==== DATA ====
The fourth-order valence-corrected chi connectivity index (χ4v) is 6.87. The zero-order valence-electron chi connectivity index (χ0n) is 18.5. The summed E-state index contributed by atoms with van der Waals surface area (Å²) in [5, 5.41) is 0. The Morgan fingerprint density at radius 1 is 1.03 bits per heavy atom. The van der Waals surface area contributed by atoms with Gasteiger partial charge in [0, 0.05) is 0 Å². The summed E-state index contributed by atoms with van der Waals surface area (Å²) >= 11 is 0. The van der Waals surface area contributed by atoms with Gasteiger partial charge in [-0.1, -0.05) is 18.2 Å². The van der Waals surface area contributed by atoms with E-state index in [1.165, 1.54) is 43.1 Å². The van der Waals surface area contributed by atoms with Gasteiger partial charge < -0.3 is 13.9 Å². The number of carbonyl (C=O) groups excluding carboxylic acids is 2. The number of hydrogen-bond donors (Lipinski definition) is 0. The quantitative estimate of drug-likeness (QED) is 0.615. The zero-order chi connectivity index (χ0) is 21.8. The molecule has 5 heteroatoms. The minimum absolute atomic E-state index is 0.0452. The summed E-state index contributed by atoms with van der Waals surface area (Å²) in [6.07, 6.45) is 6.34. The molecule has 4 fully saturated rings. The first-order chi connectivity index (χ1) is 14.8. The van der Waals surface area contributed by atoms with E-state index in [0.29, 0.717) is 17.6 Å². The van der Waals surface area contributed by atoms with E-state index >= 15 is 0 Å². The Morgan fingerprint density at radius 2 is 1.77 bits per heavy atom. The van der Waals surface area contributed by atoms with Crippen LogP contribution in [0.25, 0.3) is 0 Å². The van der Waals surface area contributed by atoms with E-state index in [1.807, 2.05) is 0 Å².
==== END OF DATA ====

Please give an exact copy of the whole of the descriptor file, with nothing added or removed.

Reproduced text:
The fourth-order valence-corrected chi connectivity index (χ4v) is 6.87. The zero-order valence-electron chi connectivity index (χ0n) is 18.5. The summed E-state index contributed by atoms with van der Waals surface area (Å²) in [5, 5.41) is 0. The Morgan fingerprint density at radius 1 is 1.03 bits per heavy atom. The van der Waals surface area contributed by atoms with Gasteiger partial charge in [0, 0.05) is 0 Å². The summed E-state index contributed by atoms with van der Waals surface area (Å²) >= 11 is 0. The van der Waals surface area contributed by atoms with Gasteiger partial charge in [-0.1, -0.05) is 18.2 Å². The van der Waals surface area contributed by atoms with E-state index in [1.165, 1.54) is 43.1 Å². The van der Waals surface area contributed by atoms with Gasteiger partial charge < -0.3 is 13.9 Å². The number of carbonyl (C=O) groups excluding carboxylic acids is 2. The number of hydrogen-bond donors (Lipinski definition) is 0. The quantitative estimate of drug-likeness (QED) is 0.615. The zero-order chi connectivity index (χ0) is 21.8. The molecule has 5 heteroatoms. The minimum absolute atomic E-state index is 0.0452. The summed E-state index contributed by atoms with van der Waals surface area (Å²) in [6.07, 6.45) is 6.34. The molecule has 4 fully saturated rings. The first-order chi connectivity index (χ1) is 14.8. The van der Waals surface area contributed by atoms with E-state index in [0.29, 0.717) is 17.6 Å². The van der Waals surface area contributed by atoms with E-state index >= 15 is 0 Å². The Morgan fingerprint density at radius 2 is 1.77 bits per heavy atom. The van der Waals surface area contributed by atoms with Crippen LogP contribution in [0.25, 0.3) is 0 Å². The van der Waals surface area contributed by atoms with E-state index in [1.807, 2.05) is 0 Å².